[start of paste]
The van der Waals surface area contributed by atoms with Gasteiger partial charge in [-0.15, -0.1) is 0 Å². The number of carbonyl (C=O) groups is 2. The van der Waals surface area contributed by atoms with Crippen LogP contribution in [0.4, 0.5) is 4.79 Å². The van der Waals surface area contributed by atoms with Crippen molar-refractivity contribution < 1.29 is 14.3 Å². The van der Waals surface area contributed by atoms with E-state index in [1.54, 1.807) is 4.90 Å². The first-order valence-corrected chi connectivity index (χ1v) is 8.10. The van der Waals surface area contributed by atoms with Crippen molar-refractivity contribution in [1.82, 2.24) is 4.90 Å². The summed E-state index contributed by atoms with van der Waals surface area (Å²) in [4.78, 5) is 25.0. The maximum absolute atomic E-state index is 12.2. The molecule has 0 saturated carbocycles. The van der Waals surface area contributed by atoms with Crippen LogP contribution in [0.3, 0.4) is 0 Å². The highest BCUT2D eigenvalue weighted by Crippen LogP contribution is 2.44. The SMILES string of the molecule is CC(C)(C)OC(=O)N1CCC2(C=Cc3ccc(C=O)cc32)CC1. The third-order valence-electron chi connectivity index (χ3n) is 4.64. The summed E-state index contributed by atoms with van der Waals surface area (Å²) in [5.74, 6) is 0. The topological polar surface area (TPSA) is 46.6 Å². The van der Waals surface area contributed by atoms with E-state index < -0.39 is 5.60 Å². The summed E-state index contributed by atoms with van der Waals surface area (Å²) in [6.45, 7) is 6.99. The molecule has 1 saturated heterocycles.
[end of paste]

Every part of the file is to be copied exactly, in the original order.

The van der Waals surface area contributed by atoms with Gasteiger partial charge in [-0.15, -0.1) is 0 Å². The number of carbonyl (C=O) groups is 2. The van der Waals surface area contributed by atoms with Crippen LogP contribution in [0.4, 0.5) is 4.79 Å². The van der Waals surface area contributed by atoms with Crippen molar-refractivity contribution < 1.29 is 14.3 Å². The van der Waals surface area contributed by atoms with E-state index in [1.54, 1.807) is 4.90 Å². The first-order valence-corrected chi connectivity index (χ1v) is 8.10. The van der Waals surface area contributed by atoms with Crippen molar-refractivity contribution in [1.82, 2.24) is 4.90 Å². The summed E-state index contributed by atoms with van der Waals surface area (Å²) in [4.78, 5) is 25.0. The maximum absolute atomic E-state index is 12.2. The molecule has 0 saturated carbocycles. The van der Waals surface area contributed by atoms with Crippen LogP contribution in [0.3, 0.4) is 0 Å². The highest BCUT2D eigenvalue weighted by Crippen LogP contribution is 2.44. The SMILES string of the molecule is CC(C)(C)OC(=O)N1CCC2(C=Cc3ccc(C=O)cc32)CC1. The third-order valence-electron chi connectivity index (χ3n) is 4.64. The summed E-state index contributed by atoms with van der Waals surface area (Å²) in [5.74, 6) is 0. The topological polar surface area (TPSA) is 46.6 Å². The van der Waals surface area contributed by atoms with E-state index < -0.39 is 5.60 Å². The summed E-state index contributed by atoms with van der Waals surface area (Å²) in [6.45, 7) is 6.99. The molecule has 1 saturated heterocycles.